A new augmented reality display for surgeons brings the power of a smart glasses display in a triangular clip smaller than Google Glass.
Design group Method and the startup Bay Innovation joined forces to create a wearable called the Vivi, which can clip onto the type of headband or glasses surgeons regularly wear in the operating room. The Vivi can be clipped to a variety of objects, and can be swiveled out of the way when it isn’t needed.
Once in place in front of the eye, the small display shows basic information such as a patient’s breathing, blood pressure, or heart rate. Vivi connects to medical equipment via Bluetooth, and the user can customize the heads-up display to their personal specifications using a connected smartphone app.
Instead of taking over the work of a more complicated medical device, the Vivi is instead designed to complement the machines that already exist in the operating room, letting the surgeon take quick glances at information that might otherwise have been conveyed on a hard-to-reach screen.
In order to design the Vivi, the team started with an idea of what the device needed to do, not what shape it would take. Thus, it doesn’t look anything like a pair of glasses, but does perform the functions it needs. Method Senior Visual Designer Stephen Osman said that his team used Lego to build the earliest prototypes.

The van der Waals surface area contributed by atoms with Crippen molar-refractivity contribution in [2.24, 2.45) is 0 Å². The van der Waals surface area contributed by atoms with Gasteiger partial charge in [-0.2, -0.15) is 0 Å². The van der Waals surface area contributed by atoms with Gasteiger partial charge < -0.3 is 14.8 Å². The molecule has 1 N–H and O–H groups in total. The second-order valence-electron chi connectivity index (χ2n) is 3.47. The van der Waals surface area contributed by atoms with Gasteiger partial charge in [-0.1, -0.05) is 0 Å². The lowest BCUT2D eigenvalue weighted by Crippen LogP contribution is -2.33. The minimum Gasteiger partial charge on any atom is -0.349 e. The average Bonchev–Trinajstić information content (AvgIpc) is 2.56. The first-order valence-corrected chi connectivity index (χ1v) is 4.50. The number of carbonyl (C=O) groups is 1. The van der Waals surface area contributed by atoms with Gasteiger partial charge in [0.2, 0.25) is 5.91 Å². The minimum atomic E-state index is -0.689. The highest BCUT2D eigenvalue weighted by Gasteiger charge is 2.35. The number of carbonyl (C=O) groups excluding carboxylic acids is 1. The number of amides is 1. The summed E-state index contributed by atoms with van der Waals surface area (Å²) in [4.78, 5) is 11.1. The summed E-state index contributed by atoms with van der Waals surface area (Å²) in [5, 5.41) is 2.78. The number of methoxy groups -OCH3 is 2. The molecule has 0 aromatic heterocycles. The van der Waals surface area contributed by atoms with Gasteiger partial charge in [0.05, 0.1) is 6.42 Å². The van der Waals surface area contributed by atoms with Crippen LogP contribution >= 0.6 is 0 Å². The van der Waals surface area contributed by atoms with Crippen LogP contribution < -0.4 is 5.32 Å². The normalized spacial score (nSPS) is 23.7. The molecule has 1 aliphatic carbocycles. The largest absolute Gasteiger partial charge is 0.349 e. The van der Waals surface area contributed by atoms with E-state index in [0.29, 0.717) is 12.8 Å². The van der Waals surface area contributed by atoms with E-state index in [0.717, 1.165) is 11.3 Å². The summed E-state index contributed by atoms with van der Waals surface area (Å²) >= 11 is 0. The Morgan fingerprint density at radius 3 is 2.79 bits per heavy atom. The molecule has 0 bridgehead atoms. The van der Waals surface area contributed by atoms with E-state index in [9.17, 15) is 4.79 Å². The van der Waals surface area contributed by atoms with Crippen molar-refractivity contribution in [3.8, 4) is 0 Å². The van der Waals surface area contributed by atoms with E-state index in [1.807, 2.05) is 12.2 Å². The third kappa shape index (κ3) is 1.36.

Simplifying the data a doctor might need was another challenge: the app and GUI were refined to show exactly as much as the user sets.
The product is still in development: the current version is “a high fidelity prototype,” said Osman.
Therefore, the release date is still somewhere on the horizon, and pricing hasn’t yet been set. The product will need to go through the regulation process in order to be used in the health care industry, and other commercial applications such as fitness tracking might be more viable in the short term.
For now, it looks like Vivi might be a potential alternative to other, larger heads-up displays, as long as it can get past the planning stages.
(Via Fast Company.)